• 39. 38 UNWTO Annual Report 2010 A Year of Recovery The Sustainable Tourism – Eliminating Poverty (ST-EP) Initiative Although tourism has a huge potential for poverty alleviation, often poor segments of the population in developing countries and LDCs do not benefit from its economic advantages. The UNWTO Sustainable Tourism – Eliminating Poverty (ST-EP) Initiative promotes poverty alleviation through the provision of assistance in sustainable development projects. Through the ST-EP Initiative, UNWTO links its efforts towards tackling poverty with its longstanding pursuit of sustainable tourism, the MDGs and the Global Code of Ethics for Tourism. Following the launch of the ST-EP Initiative at the Johannesburg World Summit on Sustainable Development in 2002, and the establishment of the UNWTO ST- EP Foundation in Seoul, Republic of Korea, the implementation of ST-EP projects began towards the end of 2005 with a training programme for local guides in the village of Ebogo in Cameroon. Since then, the portfolio of ST-EP projects has rapidly expanded and now includes 95 projects in a total of 33 countries, ranging from developing ecotourism products with local communities in Guatemala to developing and promoting the Great Himalaya Trail in Nepal with a view to enhance the local economic impact from tourism in the country. All beneficiary countries are Official Development Assistance (ODA) recipients and of these, half are LDCs. AlexSavaIstockphoto© Chapter 5 / UNWTO Technical Cooperation: Fostering Tourism as a Tool for Development and Poverty Alleviation The MDG-F Project Alliances for Culture Tourism in Eastern Anatolia aims at contributing to community cohesion, employment creation and the reduction of socio-economic differences through enhancing cultural tourism. UNWTO is responsible for various aspects of tourism development at a local level, including the formulation of a Cultural Tourism Strategy and capacity building programmes in tourism entrepreneurship development. The project includes the creation of a visitor information center and the organization of tour operator and media familiarization trips. The local communities are involved in the development of tourism advancements, specifically through a Volunteers Programme conducted by UNWTO. The project is being carried out by four UN agencies: UNDP, UNESCO, UNICEF and UNWTO, in coordination with the Ministry of Culture and Tourism of Turkey, and the provincial and local governments of the Kars Region.   Alliances for Culture Tourism in Eastern Anatolia, Turkey
  • 40. UNWTO Annual Report 2010 A Year of Recovery 39 ST-EP projects worldwide, 2006-2010 • Over 150 pilot projects identified • 95 projects approved for implementation in 33 countries and 3 regions (West and Southern Africa and Central America) • Total project portfolio valued at over USD 10 million AMERICAS Bolivia, Colombia, Ecuador, Guatemala, Honduras, Nicaragua, Peru AFRICA Benin, Burkina Faso, Cameroon, Ethiopia, Ghana, Guinea, Keny Lesotho, Madagascar,Mali, Mozambique, Namibia, Niger, Rwar, Senegal, South Africa, Tanzania EUROPE Albania ASIa Bhutan. Cambodia, China, Lao PDR, Nepal, Vietnam MIDDLE EAST Yemen The ST-EP Initiative is based on seven different mechanisms through which the poor can benefit directly or indirectly from tourism. These channels of action are incorporated into ST-EP projects and have been widely disseminated. The seven ST-EP mechanisms: 1. Employment of the poor in tourism enterprises 2. Supply of goods and services to tourism enterprises by the poor or by enterprises employing the poor 3. Direct sales of goods and services to visitors by the poor (informal economy) 4. Establishment and running of tourism enterprises by the poor, e.g. micro, small and medium sized enterprises or community based enterprises (formal economy) 5. Tax or levy on tourism income or profits with proceeds benefiting the poor 6. Voluntary giving / support by tourism enterprises and tourists 7. Investment in infrastructure stimulated by tourism also benefiting the poor in the locality, directly or through support to other sectors In 2010, 49 ST-EP projects were under implementation in Africa, Asia and the Pacific, the Americas, Europe and the Middle East. The project in Al-Mahweet, Yemen was the first ST-EP project to be undertaken in the Middle East and focuses on promotion and diversification of handicrafts and improving the opportunities for women to participate in the tourism sector. Fourteen ST-EP projects were successfully completed during 2010, and funding for five new projects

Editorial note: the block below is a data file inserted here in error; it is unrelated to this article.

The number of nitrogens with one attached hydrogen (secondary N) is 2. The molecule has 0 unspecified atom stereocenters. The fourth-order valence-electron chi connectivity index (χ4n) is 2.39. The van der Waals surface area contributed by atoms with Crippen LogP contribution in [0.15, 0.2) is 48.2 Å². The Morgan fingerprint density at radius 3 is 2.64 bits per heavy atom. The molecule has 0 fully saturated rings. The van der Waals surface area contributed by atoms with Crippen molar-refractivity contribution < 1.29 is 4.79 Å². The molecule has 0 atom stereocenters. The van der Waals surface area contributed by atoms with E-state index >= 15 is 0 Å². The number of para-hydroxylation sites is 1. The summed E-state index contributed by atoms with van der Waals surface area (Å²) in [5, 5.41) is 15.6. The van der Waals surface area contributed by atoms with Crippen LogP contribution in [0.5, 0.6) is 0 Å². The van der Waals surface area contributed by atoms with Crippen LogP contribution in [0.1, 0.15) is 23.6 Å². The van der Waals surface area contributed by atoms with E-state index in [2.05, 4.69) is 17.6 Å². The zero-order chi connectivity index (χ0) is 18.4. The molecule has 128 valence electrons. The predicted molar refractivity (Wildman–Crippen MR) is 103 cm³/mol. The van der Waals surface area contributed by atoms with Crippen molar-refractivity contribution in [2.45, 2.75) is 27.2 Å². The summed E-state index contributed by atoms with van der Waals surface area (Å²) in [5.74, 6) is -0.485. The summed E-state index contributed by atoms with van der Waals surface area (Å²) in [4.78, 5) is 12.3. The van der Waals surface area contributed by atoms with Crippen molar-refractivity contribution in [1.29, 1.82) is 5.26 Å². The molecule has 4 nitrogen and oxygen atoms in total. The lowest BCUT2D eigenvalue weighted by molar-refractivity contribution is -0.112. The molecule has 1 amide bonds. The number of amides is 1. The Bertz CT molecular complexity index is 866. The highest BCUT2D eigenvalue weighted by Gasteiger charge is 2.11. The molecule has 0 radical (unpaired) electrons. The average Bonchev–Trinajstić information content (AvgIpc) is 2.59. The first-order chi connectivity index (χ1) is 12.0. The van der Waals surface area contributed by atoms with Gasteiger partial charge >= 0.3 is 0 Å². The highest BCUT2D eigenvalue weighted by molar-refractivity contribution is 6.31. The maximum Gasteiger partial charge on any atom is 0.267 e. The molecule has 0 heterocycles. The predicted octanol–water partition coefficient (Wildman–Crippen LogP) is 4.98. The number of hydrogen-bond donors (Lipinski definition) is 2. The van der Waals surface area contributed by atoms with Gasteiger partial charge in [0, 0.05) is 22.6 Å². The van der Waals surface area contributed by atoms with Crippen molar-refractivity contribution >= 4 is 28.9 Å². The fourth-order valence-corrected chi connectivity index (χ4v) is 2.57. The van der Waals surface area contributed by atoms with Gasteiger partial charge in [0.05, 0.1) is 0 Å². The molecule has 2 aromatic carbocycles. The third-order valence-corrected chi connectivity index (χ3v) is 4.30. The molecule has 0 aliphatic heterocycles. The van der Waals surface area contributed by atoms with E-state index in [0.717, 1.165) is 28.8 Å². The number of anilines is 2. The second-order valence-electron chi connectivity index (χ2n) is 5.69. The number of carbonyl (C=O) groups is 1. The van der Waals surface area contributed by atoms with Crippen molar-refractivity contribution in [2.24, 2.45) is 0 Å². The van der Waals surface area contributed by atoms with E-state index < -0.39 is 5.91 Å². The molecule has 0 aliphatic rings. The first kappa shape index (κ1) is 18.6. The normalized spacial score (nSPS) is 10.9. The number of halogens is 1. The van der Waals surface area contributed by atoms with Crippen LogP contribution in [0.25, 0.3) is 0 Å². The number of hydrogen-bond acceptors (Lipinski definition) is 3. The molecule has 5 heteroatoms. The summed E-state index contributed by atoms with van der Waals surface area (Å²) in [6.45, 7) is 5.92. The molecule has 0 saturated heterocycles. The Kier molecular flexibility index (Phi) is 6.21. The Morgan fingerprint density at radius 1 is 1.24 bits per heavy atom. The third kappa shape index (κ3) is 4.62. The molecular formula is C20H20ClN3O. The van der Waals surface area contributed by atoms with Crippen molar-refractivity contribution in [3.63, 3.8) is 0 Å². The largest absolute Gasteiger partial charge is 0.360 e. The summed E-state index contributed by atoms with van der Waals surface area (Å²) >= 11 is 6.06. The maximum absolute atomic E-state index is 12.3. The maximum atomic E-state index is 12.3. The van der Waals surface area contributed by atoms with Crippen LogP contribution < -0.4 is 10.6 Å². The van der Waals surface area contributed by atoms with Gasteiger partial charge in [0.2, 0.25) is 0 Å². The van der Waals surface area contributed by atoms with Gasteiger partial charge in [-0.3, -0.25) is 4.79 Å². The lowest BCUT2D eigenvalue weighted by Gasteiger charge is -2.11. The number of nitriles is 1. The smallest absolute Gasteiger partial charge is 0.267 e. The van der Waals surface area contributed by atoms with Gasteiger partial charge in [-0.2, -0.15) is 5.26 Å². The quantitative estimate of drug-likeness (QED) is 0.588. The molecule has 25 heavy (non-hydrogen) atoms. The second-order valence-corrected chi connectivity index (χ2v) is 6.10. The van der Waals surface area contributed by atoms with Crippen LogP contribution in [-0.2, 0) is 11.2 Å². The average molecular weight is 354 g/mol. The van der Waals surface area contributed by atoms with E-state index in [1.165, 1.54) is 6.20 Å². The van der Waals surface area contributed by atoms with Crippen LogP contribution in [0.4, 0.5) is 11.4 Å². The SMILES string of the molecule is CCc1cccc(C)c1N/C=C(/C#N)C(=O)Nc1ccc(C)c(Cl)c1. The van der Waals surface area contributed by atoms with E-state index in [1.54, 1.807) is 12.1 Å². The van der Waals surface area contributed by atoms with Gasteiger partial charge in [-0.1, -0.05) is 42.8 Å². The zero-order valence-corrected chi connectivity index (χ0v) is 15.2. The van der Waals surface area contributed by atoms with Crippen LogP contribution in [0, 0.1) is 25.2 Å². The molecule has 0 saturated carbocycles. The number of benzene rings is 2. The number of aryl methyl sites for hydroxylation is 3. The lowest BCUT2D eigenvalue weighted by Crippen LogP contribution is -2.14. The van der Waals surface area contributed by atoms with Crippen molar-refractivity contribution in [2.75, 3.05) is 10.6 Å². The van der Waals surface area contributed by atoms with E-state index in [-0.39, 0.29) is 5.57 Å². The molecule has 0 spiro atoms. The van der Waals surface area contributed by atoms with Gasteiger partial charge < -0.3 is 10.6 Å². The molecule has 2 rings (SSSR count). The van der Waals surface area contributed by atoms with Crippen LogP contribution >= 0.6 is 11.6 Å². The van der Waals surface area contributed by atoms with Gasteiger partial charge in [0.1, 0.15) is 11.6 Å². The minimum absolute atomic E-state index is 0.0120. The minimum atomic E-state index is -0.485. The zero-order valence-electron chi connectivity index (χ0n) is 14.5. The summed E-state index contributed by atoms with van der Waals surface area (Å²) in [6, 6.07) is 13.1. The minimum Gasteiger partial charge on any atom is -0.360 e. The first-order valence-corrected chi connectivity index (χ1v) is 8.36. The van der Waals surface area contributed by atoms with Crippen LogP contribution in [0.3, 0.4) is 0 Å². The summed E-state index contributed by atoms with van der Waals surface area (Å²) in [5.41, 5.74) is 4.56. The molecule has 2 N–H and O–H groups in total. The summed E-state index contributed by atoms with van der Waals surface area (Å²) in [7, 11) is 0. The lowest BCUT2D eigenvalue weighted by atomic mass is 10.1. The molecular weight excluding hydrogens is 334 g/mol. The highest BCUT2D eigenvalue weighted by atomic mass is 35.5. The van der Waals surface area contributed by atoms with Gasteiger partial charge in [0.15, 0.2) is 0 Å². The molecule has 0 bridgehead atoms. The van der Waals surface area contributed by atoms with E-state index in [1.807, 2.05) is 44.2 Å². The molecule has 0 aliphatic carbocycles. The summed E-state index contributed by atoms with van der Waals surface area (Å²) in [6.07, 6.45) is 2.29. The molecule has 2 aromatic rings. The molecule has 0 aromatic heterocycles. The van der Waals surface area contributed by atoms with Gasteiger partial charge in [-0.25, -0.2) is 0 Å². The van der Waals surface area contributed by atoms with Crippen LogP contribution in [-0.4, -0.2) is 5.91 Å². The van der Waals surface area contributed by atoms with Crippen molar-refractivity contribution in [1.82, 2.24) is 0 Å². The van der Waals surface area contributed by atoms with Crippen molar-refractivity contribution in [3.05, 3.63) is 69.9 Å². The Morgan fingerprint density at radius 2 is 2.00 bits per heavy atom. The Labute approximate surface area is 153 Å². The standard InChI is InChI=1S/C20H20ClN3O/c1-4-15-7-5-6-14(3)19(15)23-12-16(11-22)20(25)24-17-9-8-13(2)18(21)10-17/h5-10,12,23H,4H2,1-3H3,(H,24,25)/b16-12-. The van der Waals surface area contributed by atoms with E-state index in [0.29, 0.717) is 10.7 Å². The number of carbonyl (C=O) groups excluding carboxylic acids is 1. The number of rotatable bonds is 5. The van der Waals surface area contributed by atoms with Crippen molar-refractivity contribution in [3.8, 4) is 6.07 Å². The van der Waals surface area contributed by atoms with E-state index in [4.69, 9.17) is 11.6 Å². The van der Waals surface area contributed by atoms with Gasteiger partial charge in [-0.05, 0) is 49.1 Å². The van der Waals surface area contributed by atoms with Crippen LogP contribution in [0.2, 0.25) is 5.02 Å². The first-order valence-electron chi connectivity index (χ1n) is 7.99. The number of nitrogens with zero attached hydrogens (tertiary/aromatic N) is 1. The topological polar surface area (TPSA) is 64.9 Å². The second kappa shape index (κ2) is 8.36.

• 41. 40 UNWTO Annual Report 2010 A Year of Recovery was approved. The UNWTO. Themis volunteers, young professionals trained in tourism and development by UNWTO, have been actively involved in projects in Burkina Faso, Ghana, Guatemala, Mozambique, Nicaragua and Senegal, while new volunteers were being recruited in Cameroon and Niger. The focus of the ST-EP projects lies in increasing the local economic impact from tourism which can be achieved, for example, through the training of local workers such as guides, hotel employees and workers of connected sectors. Facilitating the involvement of local people in tourism development around natural and cultural heritage sites is also a priority, as well as establishing business linkages between poor producers and tourism enterprises, and providing business and financial services to micro, small, medium and community-based tourism enterprises. UNWTO worked in partnership with Green Discovery, the UNWTO ST- EP Foundation, the Netherlands Committee of the International Union for Conservation of Nature (IUCN-NL), the Government of the Champasak Province and local communities to complete a new tourist attraction in the Dong Hua Sao National Protected Area (DHS), in Laos. The project, concluded in August 2010, included the construction of a zip-line and canopy walkway, the preparation of trails and rest places, the erection of tree houses including a forest restaurant and the establishment of a tourist information house, all within the forest area. The new tourism facilities aim to attract visitors and local people to enjoy the natural surroundings and enhance their knowledge about the benefits of environmental conservation. Rather than creating an isolated tourism product, the project sought to encourage long periods of travel to the entire district, therefore spreading the socio-economic benefits of tourism across the region. The attractions were also designed to appeal to visitors with a wide scope of interests, for example through team building seminars for businesses and ecological studies for educational institutions. In addition to the development of this new tourism product, the project incorporated human resource development through the hiring and training of villagers for all construction work, and as guides and guards. Capacity building opportunities were provided in the principles of ecotourism, wildlife and environment protection, intercultural exchange, hospitality and more, with a wider objective of equipping local communities with transferable expertise in the field of tourism. The project and its facilities are marketed via the internet (www.treetoplaos.com) and on printed materials.   The Canopy Walkway and Zip-line: a new tourist attraction at Dong Hua Sao National Protected Area, Lao PDR ST-EP Project: The Canapy Walkway and Zip Line: a new tourist attraction at Dong Hua Sao National Protected Area Lao PDR. Chapter 5 / UNWTO Technical Cooperation: Fostering Tourism as a Tool for Development and Poverty Alleviation